Berwood Yost, co-director and chief methodologist of the Franklin & Marshall College Poll, got right to the point in his Sept. 6 Common Hour remarks. “Can we trust polls?” he asked the audience in Mayser Gym, gathered for the campus community conversation conducted every Thursday that classes are in session during the academic year.
“The answer is yes and no,” he said. “By ‘yes,’ I mean that the science of polling has proven itself time and again. In the long run, the science of polling has more often advanced our understanding than misled us, including in 2016,” Yost said.
“When I say, ‘no,’” he continued, “I’m saying that some individual polls may not be precisely accurate, that some samples may be too small or too biased, or that a poll result can be misinterpreted or misunderstood.”
Using charts, diagrams and statistical analysis, Yost provided a primer on how pollsters collect and evaluate data. The results of their surveys reflect a snapshot of what poll respondents tell the pollster they are thinking at that particular moment.
Yost cited Elmo Roper, a founder of modern polling who conducted an election poll for Fortune Magazine in 1936. Roper accurately predicted Franklin D. Roosevelt would win because he used random sampling. The established Literary Digest poll did not use random sampling and predicted Roosevelt would lose.
“Elmo Roper’s polls, along with polls conducted by George Gallup, proved that the use of small, randomly selected samples of adults could offer insights into Americans’ collective attitudes, beliefs and behaviors,” Yost said.
Roper created one of America’s leading market research and polling companies. In 1942, Yost said, Fortune Magazine’s editors wrote that he “contributed perhaps more than any other individual to the development of a rationale for [polling] … thanks largely to the thinking of Mr. Roper, public-opinion research holds an important place among the social sciences.”
Before Yost began his talk, he was introduced by Roper’s granddaughter, Candace Roper, program coordinator for F&M’s International Studies Program and Common Hour. She quoted British writer George Orwell: “The relative freedom which we enjoy depends of public opinion. The law is no protection. Governments make laws, but whether they are carried out, and how the police behave, depends on the general temper in the country.”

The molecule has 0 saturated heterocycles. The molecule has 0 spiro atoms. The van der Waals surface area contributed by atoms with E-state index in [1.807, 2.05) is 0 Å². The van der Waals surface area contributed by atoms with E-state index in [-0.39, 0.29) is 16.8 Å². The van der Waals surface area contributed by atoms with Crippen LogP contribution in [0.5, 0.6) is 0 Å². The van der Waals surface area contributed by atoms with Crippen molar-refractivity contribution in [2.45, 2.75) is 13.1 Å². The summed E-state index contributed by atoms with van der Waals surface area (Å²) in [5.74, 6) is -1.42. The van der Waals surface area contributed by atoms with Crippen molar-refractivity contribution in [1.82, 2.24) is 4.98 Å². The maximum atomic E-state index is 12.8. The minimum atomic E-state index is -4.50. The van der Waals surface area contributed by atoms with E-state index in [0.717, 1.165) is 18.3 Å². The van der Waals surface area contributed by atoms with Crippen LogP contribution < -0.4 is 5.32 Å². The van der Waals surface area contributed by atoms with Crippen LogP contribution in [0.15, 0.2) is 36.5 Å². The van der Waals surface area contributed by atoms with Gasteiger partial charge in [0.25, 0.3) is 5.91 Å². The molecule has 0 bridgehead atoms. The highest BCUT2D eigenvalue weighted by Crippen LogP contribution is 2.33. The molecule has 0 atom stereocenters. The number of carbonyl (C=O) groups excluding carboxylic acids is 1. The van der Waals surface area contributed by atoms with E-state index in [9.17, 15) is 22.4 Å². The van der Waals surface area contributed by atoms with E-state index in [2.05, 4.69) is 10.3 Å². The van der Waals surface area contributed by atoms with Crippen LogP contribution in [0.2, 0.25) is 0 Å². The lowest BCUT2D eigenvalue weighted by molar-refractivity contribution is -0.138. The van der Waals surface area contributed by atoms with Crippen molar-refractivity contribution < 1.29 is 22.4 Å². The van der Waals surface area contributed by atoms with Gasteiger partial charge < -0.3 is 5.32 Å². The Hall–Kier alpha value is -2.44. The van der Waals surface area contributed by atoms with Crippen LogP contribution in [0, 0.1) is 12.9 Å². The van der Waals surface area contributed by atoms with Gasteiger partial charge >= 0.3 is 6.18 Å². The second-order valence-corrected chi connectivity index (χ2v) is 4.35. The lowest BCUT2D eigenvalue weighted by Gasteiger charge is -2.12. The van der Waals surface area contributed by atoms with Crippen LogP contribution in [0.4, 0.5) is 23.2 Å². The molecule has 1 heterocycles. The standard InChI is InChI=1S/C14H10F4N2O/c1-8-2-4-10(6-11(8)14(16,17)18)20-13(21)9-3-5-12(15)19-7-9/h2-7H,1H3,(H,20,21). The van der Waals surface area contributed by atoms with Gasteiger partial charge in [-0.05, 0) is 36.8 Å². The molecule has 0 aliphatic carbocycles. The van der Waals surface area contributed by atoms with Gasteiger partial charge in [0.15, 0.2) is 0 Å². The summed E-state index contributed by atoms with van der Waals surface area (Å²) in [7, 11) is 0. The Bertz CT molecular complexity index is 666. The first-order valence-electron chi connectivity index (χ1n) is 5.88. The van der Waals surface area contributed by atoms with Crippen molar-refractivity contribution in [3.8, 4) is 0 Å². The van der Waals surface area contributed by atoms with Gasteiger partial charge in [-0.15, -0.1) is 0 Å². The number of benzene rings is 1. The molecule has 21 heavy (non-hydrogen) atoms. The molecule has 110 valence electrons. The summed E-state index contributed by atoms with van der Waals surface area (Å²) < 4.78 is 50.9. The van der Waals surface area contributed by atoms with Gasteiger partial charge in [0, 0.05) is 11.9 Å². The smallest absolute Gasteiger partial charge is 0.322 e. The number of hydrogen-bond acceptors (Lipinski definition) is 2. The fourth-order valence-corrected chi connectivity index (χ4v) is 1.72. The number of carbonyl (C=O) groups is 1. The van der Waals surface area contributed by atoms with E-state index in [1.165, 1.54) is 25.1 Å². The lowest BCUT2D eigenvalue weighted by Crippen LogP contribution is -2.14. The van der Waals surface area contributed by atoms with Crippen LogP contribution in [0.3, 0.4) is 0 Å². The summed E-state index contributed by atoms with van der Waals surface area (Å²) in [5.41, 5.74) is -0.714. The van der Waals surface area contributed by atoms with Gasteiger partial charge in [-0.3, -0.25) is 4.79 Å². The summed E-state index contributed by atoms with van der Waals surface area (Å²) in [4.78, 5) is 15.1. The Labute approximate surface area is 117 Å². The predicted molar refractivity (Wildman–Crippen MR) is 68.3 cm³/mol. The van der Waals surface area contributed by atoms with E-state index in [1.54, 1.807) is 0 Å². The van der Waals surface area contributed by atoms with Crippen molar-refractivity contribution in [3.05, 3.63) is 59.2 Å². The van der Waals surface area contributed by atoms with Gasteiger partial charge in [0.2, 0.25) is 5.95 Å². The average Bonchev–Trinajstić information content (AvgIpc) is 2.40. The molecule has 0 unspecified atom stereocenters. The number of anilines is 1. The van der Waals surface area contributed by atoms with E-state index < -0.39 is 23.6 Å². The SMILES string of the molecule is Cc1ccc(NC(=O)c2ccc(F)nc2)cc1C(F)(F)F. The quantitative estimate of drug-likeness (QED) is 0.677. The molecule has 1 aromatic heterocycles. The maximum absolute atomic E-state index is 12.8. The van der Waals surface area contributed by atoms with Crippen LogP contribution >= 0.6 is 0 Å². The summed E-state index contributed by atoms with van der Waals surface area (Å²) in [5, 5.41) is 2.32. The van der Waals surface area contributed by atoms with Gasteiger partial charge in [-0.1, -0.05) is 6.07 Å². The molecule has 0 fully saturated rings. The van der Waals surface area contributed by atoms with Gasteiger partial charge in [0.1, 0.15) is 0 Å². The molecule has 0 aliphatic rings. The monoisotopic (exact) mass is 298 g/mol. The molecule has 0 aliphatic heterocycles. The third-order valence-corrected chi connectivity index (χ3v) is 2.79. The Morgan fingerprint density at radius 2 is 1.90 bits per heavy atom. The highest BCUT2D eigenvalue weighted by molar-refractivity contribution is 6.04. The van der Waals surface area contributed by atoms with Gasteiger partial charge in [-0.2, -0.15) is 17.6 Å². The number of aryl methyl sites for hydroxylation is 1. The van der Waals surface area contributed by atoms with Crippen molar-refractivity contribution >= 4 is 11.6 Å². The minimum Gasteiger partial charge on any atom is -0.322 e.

Yost asked who in the audience believed the 2016 election polls were accurate. Few hands went up. He said those polls were mostly accurate when they showed Democrat Hillary Clinton was favored over Donald Trump before the election. However, the week before the election, FBI Director James Comey’s press conference about Clinton’s emails changed voter behavior.
“The race was getting tighter as [we] should have expected. Republican voters were moving toward Trump; this is completely normal,” Yost said. “What I think is less normal is that Hillary Clinton’s share of the vote started to decline … Trump was gaining voters, Sen. Clinton was losing them. This dual movement should have made us all a bit more circumspect about what the final results would look like.”
Also, Yost finished his poll the day of Comey’s press conference. “Changes within the electorate that took place during the final week of the campaign suggest the polls were largely correct in Pennsylvania,” he noted. “Sen. Clinton probably was leading in the state when the polls were conducted, but a considerable share of late-deciding voters broke away from her. Polls could only capture this movement if they were conducted through Election Day.”
For predicting the 2018 midterm election, Yost said three polling indicators are usually the best guide: voter turnout (which party’s voters are more interested and excited to vote), the generic ballot (which candidate do poll respondents intend to vote for in the local congressional race) and presidential approval (whether voters believe the president is doing a good or poor job).
According to Yost, polls assessing the Nov. 6 election show Democrats have a clear advantage in voter enthusiasm and the generic ballot while Trump’s approval rating is well below 50 percent, which does not bode well for Republicans keeping control of Congress.